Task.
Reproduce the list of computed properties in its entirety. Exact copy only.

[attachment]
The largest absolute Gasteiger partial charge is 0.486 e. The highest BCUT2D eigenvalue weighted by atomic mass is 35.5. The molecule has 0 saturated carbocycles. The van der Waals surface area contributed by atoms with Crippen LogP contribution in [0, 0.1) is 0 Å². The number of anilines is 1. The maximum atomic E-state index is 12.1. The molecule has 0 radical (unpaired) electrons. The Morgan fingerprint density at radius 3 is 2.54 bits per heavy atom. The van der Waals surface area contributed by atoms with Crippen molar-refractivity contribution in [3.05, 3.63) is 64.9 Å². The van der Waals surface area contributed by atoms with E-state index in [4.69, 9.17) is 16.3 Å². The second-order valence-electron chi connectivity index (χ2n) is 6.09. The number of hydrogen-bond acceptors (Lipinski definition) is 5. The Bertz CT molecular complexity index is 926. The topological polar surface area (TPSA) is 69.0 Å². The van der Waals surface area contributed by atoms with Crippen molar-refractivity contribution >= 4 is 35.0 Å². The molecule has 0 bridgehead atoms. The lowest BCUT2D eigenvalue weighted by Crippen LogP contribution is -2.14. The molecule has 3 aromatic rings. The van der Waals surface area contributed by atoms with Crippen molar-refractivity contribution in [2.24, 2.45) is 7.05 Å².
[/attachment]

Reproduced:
The largest absolute Gasteiger partial charge is 0.486 e. The highest BCUT2D eigenvalue weighted by atomic mass is 35.5. The molecule has 0 saturated carbocycles. The van der Waals surface area contributed by atoms with Crippen LogP contribution in [0, 0.1) is 0 Å². The number of anilines is 1. The maximum atomic E-state index is 12.1. The molecule has 0 radical (unpaired) electrons. The Morgan fingerprint density at radius 3 is 2.54 bits per heavy atom. The van der Waals surface area contributed by atoms with Crippen molar-refractivity contribution in [3.05, 3.63) is 64.9 Å². The van der Waals surface area contributed by atoms with E-state index in [4.69, 9.17) is 16.3 Å². The second-order valence-electron chi connectivity index (χ2n) is 6.09. The number of hydrogen-bond acceptors (Lipinski definition) is 5. The Bertz CT molecular complexity index is 926. The topological polar surface area (TPSA) is 69.0 Å². The van der Waals surface area contributed by atoms with Crippen molar-refractivity contribution >= 4 is 35.0 Å². The molecule has 0 bridgehead atoms. The lowest BCUT2D eigenvalue weighted by Crippen LogP contribution is -2.14. The molecule has 3 aromatic rings. The van der Waals surface area contributed by atoms with Crippen molar-refractivity contribution in [2.24, 2.45) is 7.05 Å².